Despite these seizures, our Cairn lived five or six more years all but the last few months were almost normal.  Now I have no idea whether this was Vestibular Disease but it was clearly something to do with her nervous system.
Hopefully, your dog exhibits the early recovery from the worst of those symptoms and you are able to continue to enjoy him as almost normal.
Please keep us informed--you know you have an audience here that really cares about what you and your Cairn are going thru right now.

A note here:  I don't know that the ice pack thing is appropriate for your little guy.  We noticed with our Tootsie that she would get "hot"--her body temperature would be obviously elevated during her seizures and the first episode describe, which led us to applying that pack (one of those pebbly things with a cloth covering--for arthritic pain) to her shoulders.  Your call, kind of check his body temps and see if they seem high.

Edited by Idaho Cairns

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sanford

So sorry to read about what you are going through and hoping for the best outcome, and that the symptoms might abate.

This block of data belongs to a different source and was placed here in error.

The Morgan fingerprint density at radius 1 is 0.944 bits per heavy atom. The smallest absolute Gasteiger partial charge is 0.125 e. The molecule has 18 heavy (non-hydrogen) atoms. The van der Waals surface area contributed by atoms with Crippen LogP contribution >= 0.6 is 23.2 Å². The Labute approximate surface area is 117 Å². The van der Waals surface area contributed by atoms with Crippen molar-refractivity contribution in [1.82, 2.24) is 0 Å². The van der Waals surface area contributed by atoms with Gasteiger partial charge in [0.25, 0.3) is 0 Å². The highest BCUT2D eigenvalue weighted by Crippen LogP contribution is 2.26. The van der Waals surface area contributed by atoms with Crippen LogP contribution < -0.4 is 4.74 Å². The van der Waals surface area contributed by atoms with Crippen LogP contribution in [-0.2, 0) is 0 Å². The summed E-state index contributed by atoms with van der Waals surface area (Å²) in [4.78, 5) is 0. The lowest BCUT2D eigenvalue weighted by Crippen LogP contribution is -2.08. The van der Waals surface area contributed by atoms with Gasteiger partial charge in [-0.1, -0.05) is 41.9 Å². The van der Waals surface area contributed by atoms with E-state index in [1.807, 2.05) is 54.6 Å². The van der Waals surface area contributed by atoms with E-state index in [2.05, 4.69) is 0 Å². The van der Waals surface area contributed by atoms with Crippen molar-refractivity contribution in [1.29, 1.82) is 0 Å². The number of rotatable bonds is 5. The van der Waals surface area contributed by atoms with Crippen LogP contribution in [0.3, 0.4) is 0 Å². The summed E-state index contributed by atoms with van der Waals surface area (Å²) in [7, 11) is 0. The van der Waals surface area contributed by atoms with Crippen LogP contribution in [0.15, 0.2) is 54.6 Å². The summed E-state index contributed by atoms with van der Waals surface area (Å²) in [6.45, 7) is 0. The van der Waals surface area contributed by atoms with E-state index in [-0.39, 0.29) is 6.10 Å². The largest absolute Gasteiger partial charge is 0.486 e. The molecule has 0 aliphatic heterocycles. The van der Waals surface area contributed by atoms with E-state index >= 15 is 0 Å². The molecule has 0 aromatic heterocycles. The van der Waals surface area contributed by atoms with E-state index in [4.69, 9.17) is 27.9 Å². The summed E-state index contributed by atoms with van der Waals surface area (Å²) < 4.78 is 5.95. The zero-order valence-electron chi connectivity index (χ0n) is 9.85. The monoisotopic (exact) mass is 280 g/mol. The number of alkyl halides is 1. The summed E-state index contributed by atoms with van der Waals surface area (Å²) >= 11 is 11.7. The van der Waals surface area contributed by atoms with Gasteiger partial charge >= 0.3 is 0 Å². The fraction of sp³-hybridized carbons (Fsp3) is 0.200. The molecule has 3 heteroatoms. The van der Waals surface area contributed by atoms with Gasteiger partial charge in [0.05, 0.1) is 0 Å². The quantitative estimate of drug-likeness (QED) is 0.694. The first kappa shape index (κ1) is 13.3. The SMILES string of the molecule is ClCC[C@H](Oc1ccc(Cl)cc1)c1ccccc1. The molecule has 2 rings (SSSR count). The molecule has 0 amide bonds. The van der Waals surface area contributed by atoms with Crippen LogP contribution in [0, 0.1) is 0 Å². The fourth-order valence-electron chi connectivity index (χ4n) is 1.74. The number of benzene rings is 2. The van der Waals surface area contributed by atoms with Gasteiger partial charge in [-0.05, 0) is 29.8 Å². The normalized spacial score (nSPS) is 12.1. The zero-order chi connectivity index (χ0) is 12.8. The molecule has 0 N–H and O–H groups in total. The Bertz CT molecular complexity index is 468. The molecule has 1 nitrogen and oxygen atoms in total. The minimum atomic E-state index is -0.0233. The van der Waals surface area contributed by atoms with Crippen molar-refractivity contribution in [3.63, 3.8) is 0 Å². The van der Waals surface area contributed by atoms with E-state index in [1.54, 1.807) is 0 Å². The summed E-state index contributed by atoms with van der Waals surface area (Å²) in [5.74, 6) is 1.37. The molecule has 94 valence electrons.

Please let us know how things progress.

Edited by sanford

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gd4

Thank you, Idaho Cairns and Sanford for your replies. It has only been since October 11 since this happened. Therefore, I feel it is too early to euthanize!!! While the Vet that we saw yesterday alluded to this, I feel it was inappropriate. My husband and I brought him home and are taking care of him until we can see the specialist. We do not have children and love our dogs like family. We are praying that we receive guidance and a sign to know what to do. Again, this board has truly proven a lifesaver over the many years with my little girl and boy. Many thanks. Gina

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pkcrossley

i have dealt with a cairn brain tumor and i know how agonizing it is. for myself i put the highest possible value on having the most complete knowledge, no matter what would come after. the only way to get that in a case like this is an MRI --a very high expense but a one-time one. that would show whether there is a tumor or not. if not, this is possibly an infection or a benign condition that could improve over time. if a tumor, then you know where you are with that. it would allow you to know, either way. if an MRI is out of the question, vets usually try to diagnose through treatment, as they are doing now. if they dog improves, it was a benign condition, if not, they assume things that are probable but not certain. i am so sorry you are going through this, and sympathize completely.  

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Ms Molly Mae